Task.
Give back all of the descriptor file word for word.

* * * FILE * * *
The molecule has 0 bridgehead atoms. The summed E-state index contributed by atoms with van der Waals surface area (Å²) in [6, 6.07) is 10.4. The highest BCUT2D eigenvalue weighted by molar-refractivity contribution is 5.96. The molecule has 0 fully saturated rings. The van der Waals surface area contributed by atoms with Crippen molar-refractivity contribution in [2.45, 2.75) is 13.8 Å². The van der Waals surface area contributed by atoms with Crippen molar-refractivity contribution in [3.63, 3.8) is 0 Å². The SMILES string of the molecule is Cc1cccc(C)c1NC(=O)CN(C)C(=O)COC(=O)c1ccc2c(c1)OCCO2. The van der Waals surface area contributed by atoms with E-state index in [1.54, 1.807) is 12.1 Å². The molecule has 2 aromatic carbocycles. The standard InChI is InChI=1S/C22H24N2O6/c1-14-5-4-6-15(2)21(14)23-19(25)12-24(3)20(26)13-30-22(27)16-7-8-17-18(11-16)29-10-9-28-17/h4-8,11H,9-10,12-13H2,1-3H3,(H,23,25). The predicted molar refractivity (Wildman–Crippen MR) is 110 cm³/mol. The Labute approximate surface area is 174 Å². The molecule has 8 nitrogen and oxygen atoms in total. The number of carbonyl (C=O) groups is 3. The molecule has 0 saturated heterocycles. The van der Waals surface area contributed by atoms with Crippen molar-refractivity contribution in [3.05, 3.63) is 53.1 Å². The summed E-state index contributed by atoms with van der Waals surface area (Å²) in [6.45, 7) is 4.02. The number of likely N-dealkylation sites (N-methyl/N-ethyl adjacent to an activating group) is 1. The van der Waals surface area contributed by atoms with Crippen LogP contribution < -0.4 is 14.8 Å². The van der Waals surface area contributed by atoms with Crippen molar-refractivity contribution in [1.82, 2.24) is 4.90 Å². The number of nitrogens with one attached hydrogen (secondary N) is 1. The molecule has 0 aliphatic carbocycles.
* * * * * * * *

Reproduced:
The molecule has 0 bridgehead atoms. The summed E-state index contributed by atoms with van der Waals surface area (Å²) in [6, 6.07) is 10.4. The highest BCUT2D eigenvalue weighted by molar-refractivity contribution is 5.96. The molecule has 0 fully saturated rings. The van der Waals surface area contributed by atoms with Crippen molar-refractivity contribution in [2.45, 2.75) is 13.8 Å². The van der Waals surface area contributed by atoms with Crippen molar-refractivity contribution in [3.63, 3.8) is 0 Å². The SMILES string of the molecule is Cc1cccc(C)c1NC(=O)CN(C)C(=O)COC(=O)c1ccc2c(c1)OCCO2. The van der Waals surface area contributed by atoms with E-state index in [1.54, 1.807) is 12.1 Å². The molecule has 2 aromatic carbocycles. The standard InChI is InChI=1S/C22H24N2O6/c1-14-5-4-6-15(2)21(14)23-19(25)12-24(3)20(26)13-30-22(27)16-7-8-17-18(11-16)29-10-9-28-17/h4-8,11H,9-10,12-13H2,1-3H3,(H,23,25). The predicted molar refractivity (Wildman–Crippen MR) is 110 cm³/mol. The Labute approximate surface area is 174 Å². The molecule has 8 nitrogen and oxygen atoms in total. The number of carbonyl (C=O) groups is 3. The molecule has 0 saturated heterocycles. The van der Waals surface area contributed by atoms with Crippen molar-refractivity contribution in [3.05, 3.63) is 53.1 Å². The summed E-state index contributed by atoms with van der Waals surface area (Å²) in [6.45, 7) is 4.02. The number of likely N-dealkylation sites (N-methyl/N-ethyl adjacent to an activating group) is 1. The van der Waals surface area contributed by atoms with Crippen LogP contribution < -0.4 is 14.8 Å². The van der Waals surface area contributed by atoms with Crippen molar-refractivity contribution in [1.82, 2.24) is 4.90 Å². The number of nitrogens with one attached hydrogen (secondary N) is 1. The molecule has 0 aliphatic carbocycles.